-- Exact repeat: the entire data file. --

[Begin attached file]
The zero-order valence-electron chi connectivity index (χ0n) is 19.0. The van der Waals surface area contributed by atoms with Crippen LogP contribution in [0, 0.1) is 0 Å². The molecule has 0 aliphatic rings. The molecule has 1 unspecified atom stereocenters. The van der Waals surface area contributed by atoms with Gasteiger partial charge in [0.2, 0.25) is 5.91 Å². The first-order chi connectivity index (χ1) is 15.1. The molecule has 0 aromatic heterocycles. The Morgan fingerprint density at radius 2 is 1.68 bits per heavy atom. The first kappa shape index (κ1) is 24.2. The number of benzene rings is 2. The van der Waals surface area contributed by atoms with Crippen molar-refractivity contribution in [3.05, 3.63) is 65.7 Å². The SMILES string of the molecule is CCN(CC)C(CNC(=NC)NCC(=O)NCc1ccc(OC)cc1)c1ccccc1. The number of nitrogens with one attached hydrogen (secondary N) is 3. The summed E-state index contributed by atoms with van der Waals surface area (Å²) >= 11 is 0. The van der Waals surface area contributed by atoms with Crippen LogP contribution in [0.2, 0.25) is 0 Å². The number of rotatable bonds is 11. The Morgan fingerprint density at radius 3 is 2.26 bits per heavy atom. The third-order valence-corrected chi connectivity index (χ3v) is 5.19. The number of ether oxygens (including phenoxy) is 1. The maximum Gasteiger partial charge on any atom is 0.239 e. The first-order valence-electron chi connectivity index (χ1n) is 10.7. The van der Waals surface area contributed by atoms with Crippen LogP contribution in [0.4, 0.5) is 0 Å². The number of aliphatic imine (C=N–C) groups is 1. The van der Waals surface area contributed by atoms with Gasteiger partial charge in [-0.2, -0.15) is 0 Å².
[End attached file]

The zero-order valence-electron chi connectivity index (χ0n) is 19.0. The van der Waals surface area contributed by atoms with Crippen LogP contribution in [0, 0.1) is 0 Å². The molecule has 0 aliphatic rings. The molecule has 1 unspecified atom stereocenters. The van der Waals surface area contributed by atoms with Gasteiger partial charge in [0.2, 0.25) is 5.91 Å². The first-order chi connectivity index (χ1) is 15.1. The molecule has 0 aromatic heterocycles. The Morgan fingerprint density at radius 2 is 1.68 bits per heavy atom. The first kappa shape index (κ1) is 24.2. The number of benzene rings is 2. The van der Waals surface area contributed by atoms with Crippen molar-refractivity contribution in [3.05, 3.63) is 65.7 Å². The SMILES string of the molecule is CCN(CC)C(CNC(=NC)NCC(=O)NCc1ccc(OC)cc1)c1ccccc1. The number of nitrogens with one attached hydrogen (secondary N) is 3. The summed E-state index contributed by atoms with van der Waals surface area (Å²) >= 11 is 0. The van der Waals surface area contributed by atoms with Crippen LogP contribution in [0.2, 0.25) is 0 Å². The number of rotatable bonds is 11. The Morgan fingerprint density at radius 3 is 2.26 bits per heavy atom. The third-order valence-corrected chi connectivity index (χ3v) is 5.19. The number of ether oxygens (including phenoxy) is 1. The maximum Gasteiger partial charge on any atom is 0.239 e. The first-order valence-electron chi connectivity index (χ1n) is 10.7. The van der Waals surface area contributed by atoms with Crippen LogP contribution in [0.4, 0.5) is 0 Å². The number of aliphatic imine (C=N–C) groups is 1. The van der Waals surface area contributed by atoms with Gasteiger partial charge in [-0.2, -0.15) is 0 Å².